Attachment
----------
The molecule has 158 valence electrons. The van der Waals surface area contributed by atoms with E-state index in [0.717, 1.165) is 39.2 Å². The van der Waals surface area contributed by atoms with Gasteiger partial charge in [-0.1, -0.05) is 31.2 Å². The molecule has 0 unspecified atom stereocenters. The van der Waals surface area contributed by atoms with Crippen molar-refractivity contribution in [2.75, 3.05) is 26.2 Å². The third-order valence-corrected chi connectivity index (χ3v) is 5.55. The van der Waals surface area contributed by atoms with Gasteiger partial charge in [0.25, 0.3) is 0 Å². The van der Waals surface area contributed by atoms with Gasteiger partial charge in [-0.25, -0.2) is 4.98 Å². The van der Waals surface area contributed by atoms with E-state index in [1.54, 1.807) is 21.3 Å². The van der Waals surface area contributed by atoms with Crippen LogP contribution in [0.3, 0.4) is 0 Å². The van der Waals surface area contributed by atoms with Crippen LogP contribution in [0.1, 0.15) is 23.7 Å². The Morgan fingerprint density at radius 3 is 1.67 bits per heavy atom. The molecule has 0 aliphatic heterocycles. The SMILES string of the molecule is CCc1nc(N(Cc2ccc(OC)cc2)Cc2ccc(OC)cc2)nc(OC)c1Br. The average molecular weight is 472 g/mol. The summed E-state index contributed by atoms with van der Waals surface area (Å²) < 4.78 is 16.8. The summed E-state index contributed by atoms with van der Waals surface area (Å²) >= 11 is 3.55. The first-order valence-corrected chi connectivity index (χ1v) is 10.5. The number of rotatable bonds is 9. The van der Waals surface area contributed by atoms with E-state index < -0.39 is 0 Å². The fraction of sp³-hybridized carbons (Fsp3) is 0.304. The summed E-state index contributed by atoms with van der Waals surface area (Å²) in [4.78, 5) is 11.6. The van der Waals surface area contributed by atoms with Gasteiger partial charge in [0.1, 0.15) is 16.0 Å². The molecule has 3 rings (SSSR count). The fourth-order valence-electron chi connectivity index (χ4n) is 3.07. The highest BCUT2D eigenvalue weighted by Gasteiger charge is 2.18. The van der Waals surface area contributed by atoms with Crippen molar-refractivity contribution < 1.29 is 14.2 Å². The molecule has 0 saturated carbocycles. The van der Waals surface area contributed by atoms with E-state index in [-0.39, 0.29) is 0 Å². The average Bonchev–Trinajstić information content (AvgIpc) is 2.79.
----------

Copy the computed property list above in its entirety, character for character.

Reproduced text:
The molecule has 158 valence electrons. The van der Waals surface area contributed by atoms with E-state index in [0.717, 1.165) is 39.2 Å². The van der Waals surface area contributed by atoms with Gasteiger partial charge in [-0.1, -0.05) is 31.2 Å². The molecule has 0 unspecified atom stereocenters. The van der Waals surface area contributed by atoms with Crippen molar-refractivity contribution in [2.75, 3.05) is 26.2 Å². The third-order valence-corrected chi connectivity index (χ3v) is 5.55. The van der Waals surface area contributed by atoms with Gasteiger partial charge in [0.25, 0.3) is 0 Å². The van der Waals surface area contributed by atoms with Gasteiger partial charge in [-0.25, -0.2) is 4.98 Å². The van der Waals surface area contributed by atoms with E-state index in [1.54, 1.807) is 21.3 Å². The van der Waals surface area contributed by atoms with Crippen LogP contribution in [0.3, 0.4) is 0 Å². The van der Waals surface area contributed by atoms with Crippen LogP contribution in [0.1, 0.15) is 23.7 Å². The Morgan fingerprint density at radius 3 is 1.67 bits per heavy atom. The molecule has 0 aliphatic heterocycles. The SMILES string of the molecule is CCc1nc(N(Cc2ccc(OC)cc2)Cc2ccc(OC)cc2)nc(OC)c1Br. The average molecular weight is 472 g/mol. The summed E-state index contributed by atoms with van der Waals surface area (Å²) < 4.78 is 16.8. The summed E-state index contributed by atoms with van der Waals surface area (Å²) >= 11 is 3.55. The first-order valence-corrected chi connectivity index (χ1v) is 10.5. The number of rotatable bonds is 9. The van der Waals surface area contributed by atoms with E-state index < -0.39 is 0 Å². The fraction of sp³-hybridized carbons (Fsp3) is 0.304. The summed E-state index contributed by atoms with van der Waals surface area (Å²) in [4.78, 5) is 11.6. The van der Waals surface area contributed by atoms with Gasteiger partial charge in [0.1, 0.15) is 16.0 Å². The molecule has 3 rings (SSSR count). The fourth-order valence-electron chi connectivity index (χ4n) is 3.07. The highest BCUT2D eigenvalue weighted by Gasteiger charge is 2.18. The van der Waals surface area contributed by atoms with Crippen molar-refractivity contribution < 1.29 is 14.2 Å². The molecule has 0 saturated carbocycles. The van der Waals surface area contributed by atoms with E-state index in [-0.39, 0.29) is 0 Å². The average Bonchev–Trinajstić information content (AvgIpc) is 2.79.